Understanding and treating OCD in older adults

Project: Research

Project Details


Background: Despite the proliferation of research into Obsessive Compulsive Disorder (OCD) in youth and adults, OCD in older adults has been a largely neglected area. With an internationally ageing population, the number of affected older individuals is set to more than double by 2050, and there is little information available to guide the management of this area of growing clinical need. Accommodation (typically by family members) is almost ubiquitous among paediatric and adult samples with OCD, and is associated with greater OCD symptom severity, impairment and poorer treatment outcome. Treatment protocols that incorporate family members and target accommodation mechanisms are becoming mainstays of OCD treatment, with emerging evidence that adjunctive or family-focused interventions may improve outcomes for affected individuals. Despite this evidence in younger samples, changes in later life are likely to affect the phenomenology of OCD symptom presentation, including accommodation, and the implementation of these modified treatment protocols. For example, comorbid cognitive or physical health issues may complicate efforts to stop family accommodation, and require age-appropriate considerations of the demarcation of accommodation versus appropriate functional support. Similarly, the relationship between affected individuals and supporters can be more diverse in older samples (i.e., includes adult children, neighbours or residential aged care staff in comparison to the predominantly parent or romantic partner relationships among younger samples). These differences require stakeholder engagement about the best way to involve supporters in treatment for late-life OCD and the development and evaluation of age-appropriate treatment protocols.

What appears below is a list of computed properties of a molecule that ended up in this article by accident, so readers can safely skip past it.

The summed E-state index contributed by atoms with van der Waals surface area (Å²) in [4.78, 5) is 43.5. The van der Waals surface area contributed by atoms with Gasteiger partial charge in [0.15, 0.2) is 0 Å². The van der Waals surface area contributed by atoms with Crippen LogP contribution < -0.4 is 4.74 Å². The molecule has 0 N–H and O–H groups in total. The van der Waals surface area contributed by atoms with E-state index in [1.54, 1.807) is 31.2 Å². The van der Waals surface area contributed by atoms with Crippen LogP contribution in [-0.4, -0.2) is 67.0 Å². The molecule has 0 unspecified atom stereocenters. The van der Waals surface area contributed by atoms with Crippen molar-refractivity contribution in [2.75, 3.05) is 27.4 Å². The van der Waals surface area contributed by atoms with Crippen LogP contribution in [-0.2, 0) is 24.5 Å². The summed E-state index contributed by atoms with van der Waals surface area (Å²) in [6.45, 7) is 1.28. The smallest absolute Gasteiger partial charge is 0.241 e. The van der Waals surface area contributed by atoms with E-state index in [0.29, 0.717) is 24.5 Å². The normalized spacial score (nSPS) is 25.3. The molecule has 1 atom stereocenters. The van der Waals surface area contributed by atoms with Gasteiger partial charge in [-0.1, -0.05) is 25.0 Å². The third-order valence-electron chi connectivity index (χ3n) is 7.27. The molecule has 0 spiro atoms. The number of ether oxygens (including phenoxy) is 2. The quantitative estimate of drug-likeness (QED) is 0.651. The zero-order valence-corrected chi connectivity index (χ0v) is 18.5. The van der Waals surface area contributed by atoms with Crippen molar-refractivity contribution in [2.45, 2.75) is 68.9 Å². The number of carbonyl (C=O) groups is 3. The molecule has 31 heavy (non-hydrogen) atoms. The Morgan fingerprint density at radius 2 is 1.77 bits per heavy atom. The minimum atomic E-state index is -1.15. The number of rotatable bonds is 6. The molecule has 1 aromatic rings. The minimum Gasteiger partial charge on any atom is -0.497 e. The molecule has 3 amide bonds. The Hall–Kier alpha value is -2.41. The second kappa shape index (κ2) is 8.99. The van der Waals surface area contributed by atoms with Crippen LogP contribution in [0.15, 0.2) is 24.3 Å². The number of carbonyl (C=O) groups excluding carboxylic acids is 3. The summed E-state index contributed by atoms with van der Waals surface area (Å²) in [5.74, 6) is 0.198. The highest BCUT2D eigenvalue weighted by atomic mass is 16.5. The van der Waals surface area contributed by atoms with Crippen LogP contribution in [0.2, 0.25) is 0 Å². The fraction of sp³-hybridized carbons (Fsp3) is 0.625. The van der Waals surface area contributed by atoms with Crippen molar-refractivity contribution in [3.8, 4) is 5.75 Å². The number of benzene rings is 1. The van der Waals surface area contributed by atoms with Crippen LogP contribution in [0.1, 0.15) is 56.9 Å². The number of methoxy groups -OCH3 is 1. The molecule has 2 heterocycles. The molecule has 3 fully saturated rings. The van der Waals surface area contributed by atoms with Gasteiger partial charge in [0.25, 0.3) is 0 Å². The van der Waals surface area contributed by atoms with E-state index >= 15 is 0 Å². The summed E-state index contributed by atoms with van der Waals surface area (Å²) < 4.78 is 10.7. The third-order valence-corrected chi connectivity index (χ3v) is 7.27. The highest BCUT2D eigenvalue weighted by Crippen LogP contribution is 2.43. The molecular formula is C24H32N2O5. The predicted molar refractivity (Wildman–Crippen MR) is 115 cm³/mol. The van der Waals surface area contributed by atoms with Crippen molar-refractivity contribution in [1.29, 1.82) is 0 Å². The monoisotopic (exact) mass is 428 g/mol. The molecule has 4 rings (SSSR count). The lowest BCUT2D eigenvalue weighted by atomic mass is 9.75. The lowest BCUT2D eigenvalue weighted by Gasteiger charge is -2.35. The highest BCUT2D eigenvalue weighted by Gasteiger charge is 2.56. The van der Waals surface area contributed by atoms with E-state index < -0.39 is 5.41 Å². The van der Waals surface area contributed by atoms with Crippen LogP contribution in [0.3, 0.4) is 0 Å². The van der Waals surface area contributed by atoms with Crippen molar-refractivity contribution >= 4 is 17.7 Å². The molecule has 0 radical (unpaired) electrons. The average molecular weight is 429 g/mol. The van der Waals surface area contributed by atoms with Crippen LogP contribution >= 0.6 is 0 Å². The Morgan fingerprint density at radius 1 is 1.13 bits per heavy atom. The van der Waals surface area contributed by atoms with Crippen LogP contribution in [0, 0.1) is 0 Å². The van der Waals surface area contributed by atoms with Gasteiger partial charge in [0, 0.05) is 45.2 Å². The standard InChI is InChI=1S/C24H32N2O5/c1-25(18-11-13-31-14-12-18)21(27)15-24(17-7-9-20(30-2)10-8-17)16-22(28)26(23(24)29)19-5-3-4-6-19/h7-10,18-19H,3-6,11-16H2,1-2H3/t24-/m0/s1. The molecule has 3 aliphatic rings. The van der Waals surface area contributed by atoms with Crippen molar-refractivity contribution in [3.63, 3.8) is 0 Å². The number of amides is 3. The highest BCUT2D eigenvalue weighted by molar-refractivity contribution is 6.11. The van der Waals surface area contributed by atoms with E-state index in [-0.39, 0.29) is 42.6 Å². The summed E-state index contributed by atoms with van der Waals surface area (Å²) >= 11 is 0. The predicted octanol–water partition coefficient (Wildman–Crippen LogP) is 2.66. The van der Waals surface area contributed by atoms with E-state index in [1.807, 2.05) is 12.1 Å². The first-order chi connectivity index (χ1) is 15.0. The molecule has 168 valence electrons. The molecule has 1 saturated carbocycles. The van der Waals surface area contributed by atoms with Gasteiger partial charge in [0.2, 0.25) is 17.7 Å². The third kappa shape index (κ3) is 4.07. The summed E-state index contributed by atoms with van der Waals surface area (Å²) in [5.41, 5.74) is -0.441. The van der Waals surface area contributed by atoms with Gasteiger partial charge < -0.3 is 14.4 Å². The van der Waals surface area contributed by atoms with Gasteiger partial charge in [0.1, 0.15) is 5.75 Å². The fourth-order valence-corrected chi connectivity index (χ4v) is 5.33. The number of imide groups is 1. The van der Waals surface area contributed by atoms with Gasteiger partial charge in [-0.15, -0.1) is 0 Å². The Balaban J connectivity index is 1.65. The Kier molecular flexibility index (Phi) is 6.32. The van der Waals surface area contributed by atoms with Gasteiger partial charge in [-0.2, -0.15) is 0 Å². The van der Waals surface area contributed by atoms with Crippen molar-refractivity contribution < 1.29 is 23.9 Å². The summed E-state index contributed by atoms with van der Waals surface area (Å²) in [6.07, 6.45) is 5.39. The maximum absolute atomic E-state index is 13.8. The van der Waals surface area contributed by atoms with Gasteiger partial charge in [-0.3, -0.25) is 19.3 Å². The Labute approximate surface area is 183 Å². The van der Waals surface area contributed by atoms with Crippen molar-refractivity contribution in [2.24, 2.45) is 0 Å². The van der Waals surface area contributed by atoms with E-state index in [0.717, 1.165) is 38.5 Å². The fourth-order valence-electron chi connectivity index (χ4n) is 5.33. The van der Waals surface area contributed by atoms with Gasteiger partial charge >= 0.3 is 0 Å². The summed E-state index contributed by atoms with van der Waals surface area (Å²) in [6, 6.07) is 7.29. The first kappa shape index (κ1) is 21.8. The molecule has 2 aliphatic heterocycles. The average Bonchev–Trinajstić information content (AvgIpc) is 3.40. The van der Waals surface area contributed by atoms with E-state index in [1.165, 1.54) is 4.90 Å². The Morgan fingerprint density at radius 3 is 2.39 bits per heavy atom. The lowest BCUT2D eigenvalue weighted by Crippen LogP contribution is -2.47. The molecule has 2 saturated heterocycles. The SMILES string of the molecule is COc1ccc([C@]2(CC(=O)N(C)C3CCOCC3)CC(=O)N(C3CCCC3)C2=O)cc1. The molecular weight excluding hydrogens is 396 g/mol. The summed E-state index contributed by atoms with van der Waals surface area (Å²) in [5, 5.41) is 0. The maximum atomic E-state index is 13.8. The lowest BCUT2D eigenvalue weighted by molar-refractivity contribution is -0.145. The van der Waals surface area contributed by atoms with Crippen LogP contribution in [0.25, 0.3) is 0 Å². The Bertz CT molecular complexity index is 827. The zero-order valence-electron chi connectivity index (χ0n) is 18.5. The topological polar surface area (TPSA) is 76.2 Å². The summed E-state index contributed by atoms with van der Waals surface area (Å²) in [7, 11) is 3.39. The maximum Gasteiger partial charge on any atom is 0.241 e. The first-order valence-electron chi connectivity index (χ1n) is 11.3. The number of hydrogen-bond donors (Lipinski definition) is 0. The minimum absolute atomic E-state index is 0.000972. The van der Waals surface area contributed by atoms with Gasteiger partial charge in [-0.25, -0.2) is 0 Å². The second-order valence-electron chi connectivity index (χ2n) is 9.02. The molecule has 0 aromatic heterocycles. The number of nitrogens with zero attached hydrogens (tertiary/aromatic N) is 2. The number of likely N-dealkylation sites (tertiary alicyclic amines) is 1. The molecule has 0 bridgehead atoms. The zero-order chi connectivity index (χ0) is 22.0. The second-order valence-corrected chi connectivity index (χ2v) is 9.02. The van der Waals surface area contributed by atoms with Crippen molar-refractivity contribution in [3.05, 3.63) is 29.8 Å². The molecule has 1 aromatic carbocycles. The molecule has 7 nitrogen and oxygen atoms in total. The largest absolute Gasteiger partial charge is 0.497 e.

Aims: This two-phase project aims to examine 1) the nature and impact of symptom presentation and accommodation in late-life OCD in mixed method study, and 2) utilise patient, supporter and clinician feedback in the development and evaluation of an age-appropriate treatment protocol for late-life OCD that incorporates supporters and the reduction of accommodating behaviours.
Method: Phase 1 will involve a mixed-method study incorporating quantitative data collection on accommodation, patient and supporter characteristics, and qualitative interviews with patients, supporters and clinicians about treatment for OCD in older adults. Patients and supporters will complete questionnaire and clinician-administered measures of OCD, accommodation, anxiety and depression, health-related impairment and disability, cognitive ability, and relationship quality. Patients, supporters and clinicians specialising in the treatment of OCD and/or older adults will provide information about accommodation in late-life and the development of a treatment protocol that incorporates supporters. Phase 2. Information from Phase 1 will be used to develop an older-adult specific treatment protocol for late-life OCD that incorporates supporters and targets accommodation behaviours. This treatment protocol will be evaluated in a pilot open trial.
Outcomes: These results will improve understanding of the clinical picture and treatment of OCD among older adults. Using a consumer-informed process, the development and pilot evaluation of this age-appropriate treatment protocol will represent an important step towards improving treatment for older adults with OCD. Information gained during this pilot phase will help to refine the treatment protocol and provide pilot data for a fully powered NHMRC grant investigating efficacy and associated intervention mechanisms in a randomised control trial.
Effective start/end date1/09/2031/08/23